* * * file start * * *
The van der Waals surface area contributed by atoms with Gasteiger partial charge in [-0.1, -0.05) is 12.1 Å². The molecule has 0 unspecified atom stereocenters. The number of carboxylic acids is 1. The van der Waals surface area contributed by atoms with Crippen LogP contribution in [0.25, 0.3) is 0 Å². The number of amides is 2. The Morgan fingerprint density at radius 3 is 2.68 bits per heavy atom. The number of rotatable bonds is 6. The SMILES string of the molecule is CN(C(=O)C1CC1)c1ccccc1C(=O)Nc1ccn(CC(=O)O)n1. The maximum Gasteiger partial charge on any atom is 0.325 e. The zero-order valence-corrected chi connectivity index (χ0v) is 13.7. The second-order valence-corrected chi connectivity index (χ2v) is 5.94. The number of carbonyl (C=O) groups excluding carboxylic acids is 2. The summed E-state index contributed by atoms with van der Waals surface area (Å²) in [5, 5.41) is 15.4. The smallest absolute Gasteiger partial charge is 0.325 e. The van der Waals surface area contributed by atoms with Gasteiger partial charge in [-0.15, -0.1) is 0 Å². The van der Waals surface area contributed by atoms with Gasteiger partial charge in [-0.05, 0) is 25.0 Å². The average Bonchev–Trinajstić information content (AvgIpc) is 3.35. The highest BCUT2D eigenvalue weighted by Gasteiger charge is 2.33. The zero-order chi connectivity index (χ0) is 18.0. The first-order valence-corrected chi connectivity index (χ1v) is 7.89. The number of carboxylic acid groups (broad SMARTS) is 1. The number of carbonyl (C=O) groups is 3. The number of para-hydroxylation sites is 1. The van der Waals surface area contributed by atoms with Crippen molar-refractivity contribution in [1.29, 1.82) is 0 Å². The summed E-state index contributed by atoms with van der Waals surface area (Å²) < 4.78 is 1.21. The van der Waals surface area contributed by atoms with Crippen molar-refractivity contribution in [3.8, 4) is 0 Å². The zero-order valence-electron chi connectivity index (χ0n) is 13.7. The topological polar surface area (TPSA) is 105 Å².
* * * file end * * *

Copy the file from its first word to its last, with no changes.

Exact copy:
The van der Waals surface area contributed by atoms with Gasteiger partial charge in [-0.1, -0.05) is 12.1 Å². The molecule has 0 unspecified atom stereocenters. The number of carboxylic acids is 1. The van der Waals surface area contributed by atoms with Crippen LogP contribution in [0.25, 0.3) is 0 Å². The number of amides is 2. The Morgan fingerprint density at radius 3 is 2.68 bits per heavy atom. The number of rotatable bonds is 6. The SMILES string of the molecule is CN(C(=O)C1CC1)c1ccccc1C(=O)Nc1ccn(CC(=O)O)n1. The maximum Gasteiger partial charge on any atom is 0.325 e. The zero-order valence-corrected chi connectivity index (χ0v) is 13.7. The second-order valence-corrected chi connectivity index (χ2v) is 5.94. The number of carbonyl (C=O) groups excluding carboxylic acids is 2. The summed E-state index contributed by atoms with van der Waals surface area (Å²) in [5, 5.41) is 15.4. The smallest absolute Gasteiger partial charge is 0.325 e. The van der Waals surface area contributed by atoms with Gasteiger partial charge in [-0.15, -0.1) is 0 Å². The van der Waals surface area contributed by atoms with Gasteiger partial charge in [-0.05, 0) is 25.0 Å². The average Bonchev–Trinajstić information content (AvgIpc) is 3.35. The highest BCUT2D eigenvalue weighted by Gasteiger charge is 2.33. The zero-order chi connectivity index (χ0) is 18.0. The first-order valence-corrected chi connectivity index (χ1v) is 7.89. The number of carboxylic acid groups (broad SMARTS) is 1. The number of carbonyl (C=O) groups is 3. The number of para-hydroxylation sites is 1. The van der Waals surface area contributed by atoms with Crippen molar-refractivity contribution in [1.29, 1.82) is 0 Å². The summed E-state index contributed by atoms with van der Waals surface area (Å²) < 4.78 is 1.21. The van der Waals surface area contributed by atoms with Crippen molar-refractivity contribution in [3.8, 4) is 0 Å². The zero-order valence-electron chi connectivity index (χ0n) is 13.7. The topological polar surface area (TPSA) is 105 Å².